To import your Raw photos on to your iPad you’ll need to use an Apple ‘SD Camera Card Reader’ or ‘iPad Camera Connection Kit’. Depending on which version of the iPad you have you’ll need to import the Raw photos directly from the memory card or directly from your camera into the Apple Photos App ‘Camera Roll’. Either way, the SD Camera Card Reader or Camera Connection kit is essential.

Apple Photo app Import

Apple Photos App Import Camera Roll

When the Apple Photos App import process is complete you then switch to Lightroom mobile. Here you should notice that a ‘Raw’ badge overlays part of the thumbnail for each Raw photo.

Lightroom mobile - Import to 'Camera Roll' complete

Lightroom mobile – Import to ‘Camera Roll’ Complete

Next, make sure that you have enabled support for Raw photo import in Lightroom mobile. Below screen grab shows where this can be done.

Lightroom mobile - Enable Raw Photos

Lightroom mobile – Enable Raw Photos

At this point you can either select all of the imported Raw photos or a smaller number. In below example, I selected all of the Raw photos.

Lightroom mobile - Select All Raw Photos

Lightroom mobile – Select All Raw Photos

When all of the photos have been added to Lightroom mobile you’ll find that an additional badge (Lr) overlays each of the photo thumbnails.

Lightroom mobile - Completed Raw Photo Import

Lightroom mobile – Completed Raw Photo Import

If you’re satisfied that all of the Raw photos have been imported into Lightroom mobile you can delete the originals from Apple Photos App, thus saving some space on your iPad.

When an internet connection becomes available your Raw files will be synced to the Adobe Cloud and ultimately back to Lightroom desktop. If you have any other mobile devices with Lightroom mobile installed smart previews will be synced to these devices.

Local Adjustments

As with Raw support, Local Adjustments has been on my list of must have features for a very long time. In this version Adobe have chosen to include what they call Linear and Radial Selections (in Lightroom desktop these are called Graduated and Radial filters). Personally, I don’t see why Adobe didn’t stick with the names that users already know. If name changes were deemed essential then Linear and Radial Gradients are more meaningful, at least to me.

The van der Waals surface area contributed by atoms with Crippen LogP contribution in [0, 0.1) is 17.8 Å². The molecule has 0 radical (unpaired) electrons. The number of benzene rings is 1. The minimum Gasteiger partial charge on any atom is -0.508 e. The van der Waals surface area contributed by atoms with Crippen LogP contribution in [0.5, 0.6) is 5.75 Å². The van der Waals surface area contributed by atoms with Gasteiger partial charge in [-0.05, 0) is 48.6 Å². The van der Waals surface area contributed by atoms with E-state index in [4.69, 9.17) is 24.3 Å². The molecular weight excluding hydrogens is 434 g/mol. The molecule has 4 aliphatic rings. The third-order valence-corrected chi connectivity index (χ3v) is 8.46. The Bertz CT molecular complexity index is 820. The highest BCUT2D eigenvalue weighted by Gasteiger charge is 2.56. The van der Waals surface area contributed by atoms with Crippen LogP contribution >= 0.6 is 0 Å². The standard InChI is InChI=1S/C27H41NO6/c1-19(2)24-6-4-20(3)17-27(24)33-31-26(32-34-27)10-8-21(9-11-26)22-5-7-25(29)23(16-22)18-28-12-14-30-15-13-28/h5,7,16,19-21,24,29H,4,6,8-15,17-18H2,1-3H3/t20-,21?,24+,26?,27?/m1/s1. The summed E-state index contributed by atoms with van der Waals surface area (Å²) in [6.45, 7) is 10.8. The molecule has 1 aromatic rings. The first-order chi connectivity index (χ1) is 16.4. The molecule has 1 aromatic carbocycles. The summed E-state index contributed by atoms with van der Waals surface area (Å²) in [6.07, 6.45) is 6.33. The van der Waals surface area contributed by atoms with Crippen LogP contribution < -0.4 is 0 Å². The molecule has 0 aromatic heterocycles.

Okay, so having got my rant about naming conventions out of the way it’s time to look at each local adjustment in turn. I’ll start with the Linear Gradient, uhh, I mean Selection since it’s the default.

To activate Local Adjustments switch to Edit mode and tap on the ‘Local Adjust’ button. A new button appears on the lower left and tapping on this results in a menu popping up. It has two options at present with the top one (Linear Selection) selected by default.

Activating Local Ajustments

Activating Local Adjustments

Next, you tap on the photo where you want the centre of the gradient to be located. The width of the gradient is adjusted by dragging the top or bottom line up/down, and the centre of the gradient can be reposition by dragging the black dot up or down the screen. Additional gradients can be created by tapping on the ‘+‘ button at top left of screen, and the ‘trashcan’ is used to remove a gradient.

Local Adjustments - 'Linear Selection'

Local Adjustments – ‘Linear Selection’ Tool

Next up, the Radial Selection tool. I find this tool is particularly useful for edge burning portraits, although it has its uses in other types of photo.

Radial Selection Tool

Local Adjustments – ‘Radial Selection’ Tool

The Radial Selection tool is activated and the gradient positioned in the same way as the Linear Selection. At top left of screen you’ll see an additional button. This button allows you switch the gradient from inside the selection to outside and vice versa. To increase  the feathering (soften edge) of the gradient drag the larger handle point on the selection counterclockwise, and clockwise to to harden the edge. (Note: in above and below screen grabs the handle point is on top edge of photo.)

Local Adjustments -

Local Adjustments – Reduced Exposure Outside of Selection

Both Linear and Radial  selection tools support the full range of slider adjustments currently available in Lightroom mobile.

So, having described the two new features I was so keen to see introduced I posed myself a question –  Do I think Raw support and Local Adjustments means that Lightroom mobile is now ready for the ‘big time’? Sadly, I don’t believe so, at least not just yet. Sure, both features are very welcome and certainly make Lightroom mobile more useful to me than before. On the other hand, some photographers might have a different workflow or less demanding requirements. For example, if your iPad has sufficient space to store the imported Raw photos then leaving your laptop at home while on a short vacation might be OK. For longer holidays or large professional photo shoots I think many will likely find the iPad short of storage capacity. Also, syncing photos to the ‘Adobe Cloud’ and later Lightroom on your desktop computer means that sufficient bandwidth will be essential both on location and at home/office. This means that if you’re a professional or advanced amateur  photographer you’ll likely find that  taking a laptop on location/holiday still provides a much more productive and efficient workflow than mobile. To be fair, I don’t think the Lightroom mobile development team see it as the ‘laptop killer’ yet, but it’s certainly getting closer.